Russia’s Sakhalin oil project resumes with exports to South Korea: report

The Sakhalin-1 oil and gas project in the Russian Far East appeared to have resumed operations after a five-month hiatus due to Exxon’s exit, as the first tanker left the terminal on October 30.

bloomberg report A vessel carrying Russian Sokol crude oil set sail for South Korea from the Decastoli Terminal on October 30. However, after the cargo arrived at Yeosu Port on November 3, the cargo was either handed over or transferred to another vessel. It is unknown if it will be transferred.

Production at the Sakhalin-1 project was announced in April by U.S. energy company Exxon Mobil Corp. Declared force majeure (a clause in the contract releasing both parties from liability for extraordinary events) because of the international sanctions imposed on Russia for its aggression against Ukraine.

Russia’s state oil company Rosneft said on August 4 that the last tanker left the De Kastri terminal on May 6, and oil production at the Sakhalin-1 project had nearly stopped since May 15.

President Putin of Russia signed the decree On October 7, the government will be able to decide whether foreign shareholders can retain their stake in the project.

Exxon then fully closed on October 17. left Russia Because the government “unilaterally terminated” its interest in the project and transferred it to a Russian operator.

The Sakhalin-1 project produces Sokol crude in Russia’s Far East and exports approximately 273,000 barrels per day of crude oil, mainly to South Korea and other destinations such as Japan, Australia, Thailand and the United States.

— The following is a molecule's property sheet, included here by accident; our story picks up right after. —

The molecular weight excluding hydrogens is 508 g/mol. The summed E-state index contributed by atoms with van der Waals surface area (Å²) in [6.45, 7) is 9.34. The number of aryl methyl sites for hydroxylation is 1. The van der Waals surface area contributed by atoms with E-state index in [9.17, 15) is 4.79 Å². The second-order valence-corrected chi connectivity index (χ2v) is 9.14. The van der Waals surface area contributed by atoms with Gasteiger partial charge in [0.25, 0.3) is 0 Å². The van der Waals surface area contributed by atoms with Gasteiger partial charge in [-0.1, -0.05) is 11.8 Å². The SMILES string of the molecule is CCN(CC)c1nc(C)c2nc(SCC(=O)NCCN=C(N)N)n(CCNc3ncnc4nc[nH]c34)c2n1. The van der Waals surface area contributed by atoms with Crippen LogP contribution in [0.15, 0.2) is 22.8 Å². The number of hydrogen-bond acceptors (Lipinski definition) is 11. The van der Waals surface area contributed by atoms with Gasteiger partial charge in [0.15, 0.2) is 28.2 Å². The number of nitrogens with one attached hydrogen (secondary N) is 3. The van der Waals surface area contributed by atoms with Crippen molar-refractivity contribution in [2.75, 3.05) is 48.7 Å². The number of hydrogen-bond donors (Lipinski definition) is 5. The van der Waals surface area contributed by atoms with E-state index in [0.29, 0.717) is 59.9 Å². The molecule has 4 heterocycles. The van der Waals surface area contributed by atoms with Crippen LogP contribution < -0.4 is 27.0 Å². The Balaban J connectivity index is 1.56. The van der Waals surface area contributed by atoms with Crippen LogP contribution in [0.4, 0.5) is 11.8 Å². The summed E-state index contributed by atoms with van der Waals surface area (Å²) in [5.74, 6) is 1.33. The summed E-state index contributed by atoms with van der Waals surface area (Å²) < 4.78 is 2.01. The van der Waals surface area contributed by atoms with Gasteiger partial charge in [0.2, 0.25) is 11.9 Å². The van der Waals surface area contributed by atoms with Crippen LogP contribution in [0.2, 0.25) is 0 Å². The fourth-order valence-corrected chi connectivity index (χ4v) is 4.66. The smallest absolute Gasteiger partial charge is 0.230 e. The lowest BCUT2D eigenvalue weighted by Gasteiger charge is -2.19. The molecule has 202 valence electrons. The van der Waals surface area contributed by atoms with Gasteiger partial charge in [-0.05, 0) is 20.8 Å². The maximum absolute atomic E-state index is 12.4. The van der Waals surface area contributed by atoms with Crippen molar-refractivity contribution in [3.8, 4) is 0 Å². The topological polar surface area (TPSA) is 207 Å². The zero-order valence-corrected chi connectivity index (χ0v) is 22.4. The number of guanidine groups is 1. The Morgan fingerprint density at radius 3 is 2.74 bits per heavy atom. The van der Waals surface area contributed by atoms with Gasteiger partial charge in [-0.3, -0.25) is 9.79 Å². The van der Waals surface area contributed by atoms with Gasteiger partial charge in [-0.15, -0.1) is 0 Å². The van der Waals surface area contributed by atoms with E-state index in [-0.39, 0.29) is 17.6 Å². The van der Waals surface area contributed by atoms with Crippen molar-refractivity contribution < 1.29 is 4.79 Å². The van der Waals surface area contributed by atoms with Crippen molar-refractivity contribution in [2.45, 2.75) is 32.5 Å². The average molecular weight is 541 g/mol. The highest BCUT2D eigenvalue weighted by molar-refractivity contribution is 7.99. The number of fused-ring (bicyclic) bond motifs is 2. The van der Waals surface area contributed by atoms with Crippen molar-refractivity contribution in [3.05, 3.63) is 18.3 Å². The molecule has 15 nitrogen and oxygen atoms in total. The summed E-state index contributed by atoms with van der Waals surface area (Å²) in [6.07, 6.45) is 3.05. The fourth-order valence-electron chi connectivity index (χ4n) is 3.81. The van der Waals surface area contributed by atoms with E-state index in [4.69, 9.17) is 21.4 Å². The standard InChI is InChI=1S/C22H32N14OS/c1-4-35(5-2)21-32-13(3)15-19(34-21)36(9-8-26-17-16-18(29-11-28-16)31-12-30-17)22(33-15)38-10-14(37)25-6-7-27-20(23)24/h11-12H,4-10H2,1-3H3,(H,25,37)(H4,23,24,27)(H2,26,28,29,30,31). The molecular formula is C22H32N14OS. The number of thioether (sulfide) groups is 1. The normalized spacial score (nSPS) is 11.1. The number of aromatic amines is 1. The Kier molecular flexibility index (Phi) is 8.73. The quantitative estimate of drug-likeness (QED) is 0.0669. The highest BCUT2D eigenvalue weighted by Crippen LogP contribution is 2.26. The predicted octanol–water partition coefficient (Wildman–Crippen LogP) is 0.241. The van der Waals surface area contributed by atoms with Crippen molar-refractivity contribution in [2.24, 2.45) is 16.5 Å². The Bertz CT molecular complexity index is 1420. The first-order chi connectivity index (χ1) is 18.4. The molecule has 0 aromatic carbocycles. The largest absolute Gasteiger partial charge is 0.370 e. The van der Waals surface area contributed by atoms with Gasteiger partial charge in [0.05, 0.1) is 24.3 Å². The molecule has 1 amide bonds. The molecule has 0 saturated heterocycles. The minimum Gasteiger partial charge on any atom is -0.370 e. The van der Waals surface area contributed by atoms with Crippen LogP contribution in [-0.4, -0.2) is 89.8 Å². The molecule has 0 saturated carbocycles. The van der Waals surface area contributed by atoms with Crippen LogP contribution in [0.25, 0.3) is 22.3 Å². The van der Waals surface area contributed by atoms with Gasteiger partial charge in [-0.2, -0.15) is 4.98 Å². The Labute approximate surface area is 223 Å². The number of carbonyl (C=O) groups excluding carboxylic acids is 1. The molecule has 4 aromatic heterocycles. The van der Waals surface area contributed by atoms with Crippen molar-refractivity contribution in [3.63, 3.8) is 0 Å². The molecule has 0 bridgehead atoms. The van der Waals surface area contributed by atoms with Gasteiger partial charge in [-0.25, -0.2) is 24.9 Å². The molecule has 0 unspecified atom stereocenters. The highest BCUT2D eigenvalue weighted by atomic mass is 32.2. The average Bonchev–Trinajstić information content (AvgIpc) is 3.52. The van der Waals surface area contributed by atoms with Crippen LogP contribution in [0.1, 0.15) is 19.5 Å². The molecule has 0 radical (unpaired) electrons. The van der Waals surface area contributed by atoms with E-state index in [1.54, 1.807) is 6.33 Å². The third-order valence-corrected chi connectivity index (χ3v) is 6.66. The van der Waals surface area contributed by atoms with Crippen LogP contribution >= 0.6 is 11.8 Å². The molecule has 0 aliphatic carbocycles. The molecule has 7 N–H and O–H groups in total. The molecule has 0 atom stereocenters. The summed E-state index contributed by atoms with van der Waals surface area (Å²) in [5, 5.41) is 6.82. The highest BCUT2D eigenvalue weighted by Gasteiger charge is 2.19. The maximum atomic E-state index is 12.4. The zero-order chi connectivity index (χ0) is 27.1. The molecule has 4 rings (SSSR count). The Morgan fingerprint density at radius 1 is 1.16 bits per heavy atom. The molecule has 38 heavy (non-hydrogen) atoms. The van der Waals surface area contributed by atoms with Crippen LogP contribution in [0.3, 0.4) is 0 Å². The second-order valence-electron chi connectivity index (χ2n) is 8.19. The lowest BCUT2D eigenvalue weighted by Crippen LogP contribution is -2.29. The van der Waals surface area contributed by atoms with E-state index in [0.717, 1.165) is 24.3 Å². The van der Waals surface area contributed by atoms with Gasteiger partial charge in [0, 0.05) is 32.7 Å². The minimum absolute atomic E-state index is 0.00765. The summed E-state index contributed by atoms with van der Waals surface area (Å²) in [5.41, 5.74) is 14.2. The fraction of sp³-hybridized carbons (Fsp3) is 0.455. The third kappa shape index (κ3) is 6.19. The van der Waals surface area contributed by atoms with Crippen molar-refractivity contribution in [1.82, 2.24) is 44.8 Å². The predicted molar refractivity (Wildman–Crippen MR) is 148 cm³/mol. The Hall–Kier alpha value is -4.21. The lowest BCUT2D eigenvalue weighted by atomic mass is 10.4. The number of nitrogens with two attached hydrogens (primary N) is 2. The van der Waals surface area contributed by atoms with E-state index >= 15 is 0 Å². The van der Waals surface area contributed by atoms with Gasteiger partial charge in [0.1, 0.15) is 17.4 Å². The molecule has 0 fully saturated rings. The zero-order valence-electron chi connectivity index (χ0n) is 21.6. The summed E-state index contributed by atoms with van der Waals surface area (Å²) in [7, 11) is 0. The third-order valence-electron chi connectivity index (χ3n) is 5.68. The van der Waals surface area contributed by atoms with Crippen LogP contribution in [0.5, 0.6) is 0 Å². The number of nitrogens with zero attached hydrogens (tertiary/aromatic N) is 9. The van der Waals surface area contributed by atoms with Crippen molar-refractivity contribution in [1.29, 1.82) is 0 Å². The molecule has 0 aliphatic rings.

Japan retains interest in Sakhalin-1

The Japanese government on Tuesday said it would keep its stake in the Sakhalin-1 project and called on members of the Japanese consortium to join the new Russian organization, citing its key role in Japan’s energy security.

A Japanese consortium owns 30% of the Sakhalin-1 project. Industry Minister Yasutoshi Nishimura said Japan relies heavily on crude oil from the Middle East.

“Sakhalin-1 is very important for Japan’s energy security because it is a valuable source of supply outside the Middle East,” Nishimura told reporters.

The move comes as Nishimura repeatedly says the project is important for the resource-poor country to diversify its sources, and Japanese companies remain on the Sakhalin-2 gas and oil project. It had been.

Japanese companies Mitsui & Co. and Mitsubishi Corporation hold 12.5% ​​and 10.5% stakes respectively in the Sakhalin-2 project, while Russian state-owned Gazprom PJSC owns 50%. Shell, which holds a 27.5% stake, ended the project in response to the war in Ukraine.

Russia is Japan’s fifth largest supplier of liquefied natural gas (LNG), accounting for about 8% of its consumption. The Sakhalin-2 oil and gas project was he one of Japan’s major sources of LNG with a production capacity of 9.6 million tons per annum.

Reuters contributed to this report.

Aldogra Fredry


Aldgra Fredly is a Malaysia-based freelance writer covering Asia Pacific news for The Epoch Times.